Côte d'Ivoire: UN puts the life in front of sovereignty

This week, helicopters peacekeepers from France and the UN force in Côte d'Ivoire attacked forces loyal to the incumbent head of the country's Lyaranu Gbagbo. It is also reported that the UN forces have surrounded the residence of Gbagbo bunker near the capital, Abidjan, where, presumably, is itself Gbagbo and two hundred of his fans.

The UN believes that the presidential elections in Côte d'Ivoire in November last year, won the opponent Gbagbo Alyasan Uatara, whose troops have recently become an offensive on the capital, which is to still detained supporters of Gbagbo. But until the last week of the UN forces were neutral in this inner conflict. The said attack helicopters suggests that the UN has decided to leave the neutral and to be uniquely One way.

Russia has condemned the interference, making it clear that the UN peacekeepers in Côte d'Ivoire violated its mandate.

UN Secretary-General Ban Ki-moon to justify "limited military action" UN peacekeepers need to protect the lives of the civilian population, and self-defense, saying that Gbagbo's forces before attacking patrols of UN peacekeepers and their main headquarters.

Observers believe this conflict, Now that, after the military intervention of UN peacekeepers, leaving Gbagbo became simultaneously. But at the same time they point out that Gbagbo still has significant support among the people (at the UN, he scored 46% of the vote in elections last year), and that the establishment of a new leader, Alyasana Watari, will not go smoothly. First of all, because it is through the establishment of "foreign bayonets," and that these bayonets is also France, in the past — the colonial Cote d'Ivoire.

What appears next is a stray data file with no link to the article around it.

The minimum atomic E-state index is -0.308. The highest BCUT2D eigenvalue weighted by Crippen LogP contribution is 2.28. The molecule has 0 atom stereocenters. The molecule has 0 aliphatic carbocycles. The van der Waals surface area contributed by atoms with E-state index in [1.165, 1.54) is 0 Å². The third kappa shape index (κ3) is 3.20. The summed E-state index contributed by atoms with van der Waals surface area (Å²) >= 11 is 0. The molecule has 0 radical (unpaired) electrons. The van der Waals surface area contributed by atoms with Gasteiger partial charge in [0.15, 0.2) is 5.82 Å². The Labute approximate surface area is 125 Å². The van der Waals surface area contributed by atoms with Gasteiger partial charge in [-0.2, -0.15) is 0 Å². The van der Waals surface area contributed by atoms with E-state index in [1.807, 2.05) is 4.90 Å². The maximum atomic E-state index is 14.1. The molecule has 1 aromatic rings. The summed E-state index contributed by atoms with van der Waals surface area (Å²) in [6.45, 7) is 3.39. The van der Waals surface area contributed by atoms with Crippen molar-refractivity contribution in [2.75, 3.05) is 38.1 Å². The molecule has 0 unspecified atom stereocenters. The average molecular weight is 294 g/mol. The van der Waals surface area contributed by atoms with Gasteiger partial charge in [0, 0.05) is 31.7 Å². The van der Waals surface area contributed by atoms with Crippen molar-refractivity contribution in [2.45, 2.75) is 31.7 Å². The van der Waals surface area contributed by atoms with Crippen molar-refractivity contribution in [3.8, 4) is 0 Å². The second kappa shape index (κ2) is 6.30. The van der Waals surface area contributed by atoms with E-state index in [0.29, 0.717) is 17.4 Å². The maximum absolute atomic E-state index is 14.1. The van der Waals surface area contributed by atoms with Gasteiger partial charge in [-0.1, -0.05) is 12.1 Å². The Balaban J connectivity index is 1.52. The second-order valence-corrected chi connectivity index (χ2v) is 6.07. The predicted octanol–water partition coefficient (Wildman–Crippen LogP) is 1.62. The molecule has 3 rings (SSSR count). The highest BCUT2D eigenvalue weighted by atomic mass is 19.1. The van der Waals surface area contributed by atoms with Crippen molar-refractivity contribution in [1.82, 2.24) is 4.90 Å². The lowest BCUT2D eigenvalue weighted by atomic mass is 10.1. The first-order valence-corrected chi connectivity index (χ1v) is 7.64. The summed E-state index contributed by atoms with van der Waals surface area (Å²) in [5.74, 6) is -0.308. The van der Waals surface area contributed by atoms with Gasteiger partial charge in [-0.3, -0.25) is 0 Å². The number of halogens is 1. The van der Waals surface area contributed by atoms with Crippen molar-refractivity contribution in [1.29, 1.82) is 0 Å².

Although the conflict in Côte d'Ivoire in our part of the world is perceived as something much more exotic than the NATO intervention in Libya, it is still his decision looks more certain than the exception, bearing in mind the political history of the world the last two decades.

In international law and political practice is increasingly entrenched belief that state sovereignty is not a reliable barrier to internal violence and coercion over its citizens. International intervention in Côte d'Ivoire and Libya shows in the first place just this. She recalls that, nevertheless, there is a certain limit for the arbitrariness of the sovereign rulers, even if not all of them will throw bombs to carry out the demarcation of the border.

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